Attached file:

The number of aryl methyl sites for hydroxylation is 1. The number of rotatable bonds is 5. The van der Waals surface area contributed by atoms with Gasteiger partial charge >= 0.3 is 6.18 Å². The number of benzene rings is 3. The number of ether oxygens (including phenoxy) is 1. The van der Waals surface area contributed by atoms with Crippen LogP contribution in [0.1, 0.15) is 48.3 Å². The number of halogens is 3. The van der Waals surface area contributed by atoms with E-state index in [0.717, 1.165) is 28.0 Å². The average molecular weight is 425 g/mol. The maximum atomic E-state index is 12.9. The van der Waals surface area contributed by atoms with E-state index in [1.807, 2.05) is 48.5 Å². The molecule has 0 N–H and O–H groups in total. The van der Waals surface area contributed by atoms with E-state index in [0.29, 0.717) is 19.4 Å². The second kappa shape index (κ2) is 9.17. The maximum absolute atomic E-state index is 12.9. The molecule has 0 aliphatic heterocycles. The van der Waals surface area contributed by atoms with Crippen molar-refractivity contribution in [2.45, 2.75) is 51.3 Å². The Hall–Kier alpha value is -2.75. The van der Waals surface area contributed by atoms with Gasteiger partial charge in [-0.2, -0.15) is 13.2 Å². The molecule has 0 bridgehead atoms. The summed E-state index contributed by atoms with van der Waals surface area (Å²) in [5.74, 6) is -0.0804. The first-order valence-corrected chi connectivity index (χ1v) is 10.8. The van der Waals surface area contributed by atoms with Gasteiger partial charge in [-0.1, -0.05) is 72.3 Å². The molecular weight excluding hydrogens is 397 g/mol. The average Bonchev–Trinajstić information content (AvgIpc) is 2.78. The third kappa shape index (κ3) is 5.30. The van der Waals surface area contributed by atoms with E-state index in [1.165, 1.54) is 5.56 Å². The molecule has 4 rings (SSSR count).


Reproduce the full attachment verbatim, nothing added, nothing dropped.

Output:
The number of aryl methyl sites for hydroxylation is 1. The number of rotatable bonds is 5. The van der Waals surface area contributed by atoms with Gasteiger partial charge >= 0.3 is 6.18 Å². The number of benzene rings is 3. The number of ether oxygens (including phenoxy) is 1. The van der Waals surface area contributed by atoms with Crippen LogP contribution in [0.1, 0.15) is 48.3 Å². The number of halogens is 3. The van der Waals surface area contributed by atoms with E-state index in [0.717, 1.165) is 28.0 Å². The average molecular weight is 425 g/mol. The maximum atomic E-state index is 12.9. The van der Waals surface area contributed by atoms with E-state index in [1.807, 2.05) is 48.5 Å². The molecule has 0 N–H and O–H groups in total. The van der Waals surface area contributed by atoms with E-state index in [0.29, 0.717) is 19.4 Å². The second kappa shape index (κ2) is 9.17. The maximum absolute atomic E-state index is 12.9. The molecule has 0 aliphatic heterocycles. The van der Waals surface area contributed by atoms with Crippen molar-refractivity contribution in [2.45, 2.75) is 51.3 Å². The Hall–Kier alpha value is -2.75. The van der Waals surface area contributed by atoms with Gasteiger partial charge in [-0.2, -0.15) is 13.2 Å². The molecule has 0 bridgehead atoms. The summed E-state index contributed by atoms with van der Waals surface area (Å²) in [5.74, 6) is -0.0804. The first-order valence-corrected chi connectivity index (χ1v) is 10.8. The van der Waals surface area contributed by atoms with Gasteiger partial charge in [-0.1, -0.05) is 72.3 Å². The molecular weight excluding hydrogens is 397 g/mol. The average Bonchev–Trinajstić information content (AvgIpc) is 2.78. The third kappa shape index (κ3) is 5.30. The van der Waals surface area contributed by atoms with E-state index in [1.165, 1.54) is 5.56 Å². The molecule has 4 rings (SSSR count).